Actually, I suppose read with me would be more accurate. See, we had a deal. She read the left page and I struggled to slowly read the right, moving my finger over the words, letting her help me pronounce the big ones.
Over time we worked our way through many old collections from garage sales, bookstores, and libraries near our house. We learned about the lives of Mr. Men, Curious George, and The Berenstain Bears.
Sometimes we went to the bookstore on Saturday mornings for a treat.
I always loved walking on those creaky wooden floors, loitering at the big magazine rack, and chatting with the friendly staff covered in glasses, beards, and thick wool sweaters. I would sniff up that heady bookstore air full of fresh paper, cardboard boxes, binding glue, and lingering coffee fumes.
The smell of books reminds me of late nights cramming for biology exams between the library stacks at college. It reminds me of lying on my elbows on a warm beach towel by the ocean on summer vacation. It reminds me of the heavy set of encyclopedias in my living room when I was a kid, the ones I relied on to write last-minute reports on the praying mantis, Nigeria, or the 1972 Summer Olympics.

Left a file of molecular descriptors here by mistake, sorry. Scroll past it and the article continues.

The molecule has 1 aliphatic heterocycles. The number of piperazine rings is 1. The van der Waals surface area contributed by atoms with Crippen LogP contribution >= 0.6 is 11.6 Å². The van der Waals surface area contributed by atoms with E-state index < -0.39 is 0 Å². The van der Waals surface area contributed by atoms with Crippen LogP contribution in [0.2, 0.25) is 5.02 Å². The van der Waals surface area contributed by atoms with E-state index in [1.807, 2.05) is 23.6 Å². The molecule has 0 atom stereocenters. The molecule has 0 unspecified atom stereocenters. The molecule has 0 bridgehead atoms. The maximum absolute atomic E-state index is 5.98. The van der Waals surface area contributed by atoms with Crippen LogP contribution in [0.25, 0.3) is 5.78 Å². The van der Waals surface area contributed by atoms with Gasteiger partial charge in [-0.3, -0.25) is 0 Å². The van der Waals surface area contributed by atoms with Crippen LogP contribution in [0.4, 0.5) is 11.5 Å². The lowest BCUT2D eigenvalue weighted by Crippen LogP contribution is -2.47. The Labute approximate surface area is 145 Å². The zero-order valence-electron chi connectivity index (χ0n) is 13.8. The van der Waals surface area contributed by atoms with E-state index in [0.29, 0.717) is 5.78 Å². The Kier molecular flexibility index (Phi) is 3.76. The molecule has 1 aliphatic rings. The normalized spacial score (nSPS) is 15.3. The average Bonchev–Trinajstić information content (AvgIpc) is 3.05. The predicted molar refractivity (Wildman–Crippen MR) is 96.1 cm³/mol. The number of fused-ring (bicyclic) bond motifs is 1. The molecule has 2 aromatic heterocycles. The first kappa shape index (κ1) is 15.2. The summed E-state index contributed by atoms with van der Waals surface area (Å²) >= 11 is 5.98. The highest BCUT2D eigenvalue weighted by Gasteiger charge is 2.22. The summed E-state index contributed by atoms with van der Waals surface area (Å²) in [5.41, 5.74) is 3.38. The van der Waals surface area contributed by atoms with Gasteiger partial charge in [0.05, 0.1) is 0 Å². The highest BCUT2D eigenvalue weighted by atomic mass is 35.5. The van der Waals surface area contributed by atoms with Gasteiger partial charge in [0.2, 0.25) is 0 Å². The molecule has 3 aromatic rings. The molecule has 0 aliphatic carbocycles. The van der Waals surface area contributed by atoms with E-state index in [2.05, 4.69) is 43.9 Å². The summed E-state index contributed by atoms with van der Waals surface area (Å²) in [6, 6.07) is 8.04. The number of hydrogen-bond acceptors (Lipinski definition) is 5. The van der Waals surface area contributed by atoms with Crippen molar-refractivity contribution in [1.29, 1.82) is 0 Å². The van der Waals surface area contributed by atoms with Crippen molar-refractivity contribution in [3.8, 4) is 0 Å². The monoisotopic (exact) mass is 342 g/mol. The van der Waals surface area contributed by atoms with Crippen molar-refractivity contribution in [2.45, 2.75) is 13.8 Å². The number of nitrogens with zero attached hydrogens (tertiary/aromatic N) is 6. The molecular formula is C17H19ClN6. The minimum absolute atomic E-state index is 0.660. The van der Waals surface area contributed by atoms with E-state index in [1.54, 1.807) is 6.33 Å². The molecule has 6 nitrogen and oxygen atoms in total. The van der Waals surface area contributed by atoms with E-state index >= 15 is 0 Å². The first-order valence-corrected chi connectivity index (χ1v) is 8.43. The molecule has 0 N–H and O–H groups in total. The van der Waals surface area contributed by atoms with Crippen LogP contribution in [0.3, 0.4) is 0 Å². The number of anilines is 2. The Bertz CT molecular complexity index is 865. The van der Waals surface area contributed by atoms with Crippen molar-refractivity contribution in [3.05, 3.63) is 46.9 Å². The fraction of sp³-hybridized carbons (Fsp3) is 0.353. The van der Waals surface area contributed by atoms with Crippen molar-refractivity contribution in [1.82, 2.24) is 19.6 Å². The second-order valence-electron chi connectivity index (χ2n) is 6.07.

The smell of books reminds me of learning to read and learning to explore the world.
I love walking quietly through bookstores and thinking of how many stories lie hidden in the pages right beside us. Entire lives have been poured into mapping the Earth and conducting experiments, crafting mysteries and teaching languages, showing us how to cook and garden, and sending us on faraway trips to faraway worlds.
The smell of books is the smell of us all coming together to document, entertain, and explain things for ourselves now and forever. It's a big sniff of humanity, a big sniff os wisdom, and a great big sniff of
in The Book of aAwesome by Neil Pasricha